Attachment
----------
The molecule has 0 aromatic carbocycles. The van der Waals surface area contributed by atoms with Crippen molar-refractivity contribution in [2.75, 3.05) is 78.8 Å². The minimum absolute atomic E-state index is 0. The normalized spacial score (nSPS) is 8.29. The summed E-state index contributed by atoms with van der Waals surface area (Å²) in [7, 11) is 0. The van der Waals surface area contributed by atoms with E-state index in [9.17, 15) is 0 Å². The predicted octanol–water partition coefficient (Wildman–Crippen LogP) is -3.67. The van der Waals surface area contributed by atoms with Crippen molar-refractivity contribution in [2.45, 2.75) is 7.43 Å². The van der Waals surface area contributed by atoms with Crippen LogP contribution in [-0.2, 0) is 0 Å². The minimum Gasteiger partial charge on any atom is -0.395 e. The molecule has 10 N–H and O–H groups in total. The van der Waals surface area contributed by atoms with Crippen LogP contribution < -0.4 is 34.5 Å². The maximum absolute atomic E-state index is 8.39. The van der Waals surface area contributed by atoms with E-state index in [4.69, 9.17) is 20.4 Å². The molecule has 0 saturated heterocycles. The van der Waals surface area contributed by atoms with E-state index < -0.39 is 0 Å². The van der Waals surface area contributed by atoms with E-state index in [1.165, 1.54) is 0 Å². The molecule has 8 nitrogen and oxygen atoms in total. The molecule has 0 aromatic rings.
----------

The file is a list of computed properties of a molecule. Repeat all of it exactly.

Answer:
The molecule has 0 aromatic carbocycles. The van der Waals surface area contributed by atoms with Crippen molar-refractivity contribution in [2.75, 3.05) is 78.8 Å². The minimum absolute atomic E-state index is 0. The normalized spacial score (nSPS) is 8.29. The summed E-state index contributed by atoms with van der Waals surface area (Å²) in [7, 11) is 0. The van der Waals surface area contributed by atoms with E-state index in [9.17, 15) is 0 Å². The predicted octanol–water partition coefficient (Wildman–Crippen LogP) is -3.67. The van der Waals surface area contributed by atoms with Crippen molar-refractivity contribution in [2.45, 2.75) is 7.43 Å². The van der Waals surface area contributed by atoms with Crippen LogP contribution in [-0.2, 0) is 0 Å². The minimum Gasteiger partial charge on any atom is -0.395 e. The molecule has 10 N–H and O–H groups in total. The van der Waals surface area contributed by atoms with Crippen LogP contribution < -0.4 is 34.5 Å². The maximum absolute atomic E-state index is 8.39. The van der Waals surface area contributed by atoms with E-state index in [4.69, 9.17) is 20.4 Å². The molecule has 0 saturated heterocycles. The van der Waals surface area contributed by atoms with E-state index < -0.39 is 0 Å². The van der Waals surface area contributed by atoms with E-state index in [1.165, 1.54) is 0 Å². The molecule has 8 nitrogen and oxygen atoms in total. The molecule has 0 aromatic rings.